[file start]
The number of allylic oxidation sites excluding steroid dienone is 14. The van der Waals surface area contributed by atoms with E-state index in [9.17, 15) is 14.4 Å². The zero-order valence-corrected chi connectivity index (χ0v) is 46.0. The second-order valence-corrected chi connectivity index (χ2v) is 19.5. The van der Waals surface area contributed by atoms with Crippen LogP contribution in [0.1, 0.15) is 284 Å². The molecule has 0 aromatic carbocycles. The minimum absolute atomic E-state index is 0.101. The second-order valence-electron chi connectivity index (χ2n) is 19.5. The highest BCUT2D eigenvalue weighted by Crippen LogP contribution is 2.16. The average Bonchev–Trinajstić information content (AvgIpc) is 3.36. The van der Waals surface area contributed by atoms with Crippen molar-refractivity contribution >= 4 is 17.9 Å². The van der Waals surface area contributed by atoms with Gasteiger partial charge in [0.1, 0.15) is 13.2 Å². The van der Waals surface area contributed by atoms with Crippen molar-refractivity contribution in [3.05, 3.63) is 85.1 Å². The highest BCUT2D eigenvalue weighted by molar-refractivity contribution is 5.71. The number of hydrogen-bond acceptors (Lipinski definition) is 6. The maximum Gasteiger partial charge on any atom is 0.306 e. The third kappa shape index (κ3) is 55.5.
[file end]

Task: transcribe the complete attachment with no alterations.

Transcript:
The number of allylic oxidation sites excluding steroid dienone is 14. The van der Waals surface area contributed by atoms with E-state index in [9.17, 15) is 14.4 Å². The zero-order valence-corrected chi connectivity index (χ0v) is 46.0. The second-order valence-corrected chi connectivity index (χ2v) is 19.5. The van der Waals surface area contributed by atoms with Crippen LogP contribution in [0.1, 0.15) is 284 Å². The molecule has 0 aromatic carbocycles. The minimum absolute atomic E-state index is 0.101. The second-order valence-electron chi connectivity index (χ2n) is 19.5. The highest BCUT2D eigenvalue weighted by Crippen LogP contribution is 2.16. The average Bonchev–Trinajstić information content (AvgIpc) is 3.36. The van der Waals surface area contributed by atoms with Crippen molar-refractivity contribution >= 4 is 17.9 Å². The van der Waals surface area contributed by atoms with Gasteiger partial charge in [0.1, 0.15) is 13.2 Å². The van der Waals surface area contributed by atoms with Crippen molar-refractivity contribution in [3.05, 3.63) is 85.1 Å². The highest BCUT2D eigenvalue weighted by molar-refractivity contribution is 5.71. The number of hydrogen-bond acceptors (Lipinski definition) is 6. The maximum Gasteiger partial charge on any atom is 0.306 e. The third kappa shape index (κ3) is 55.5.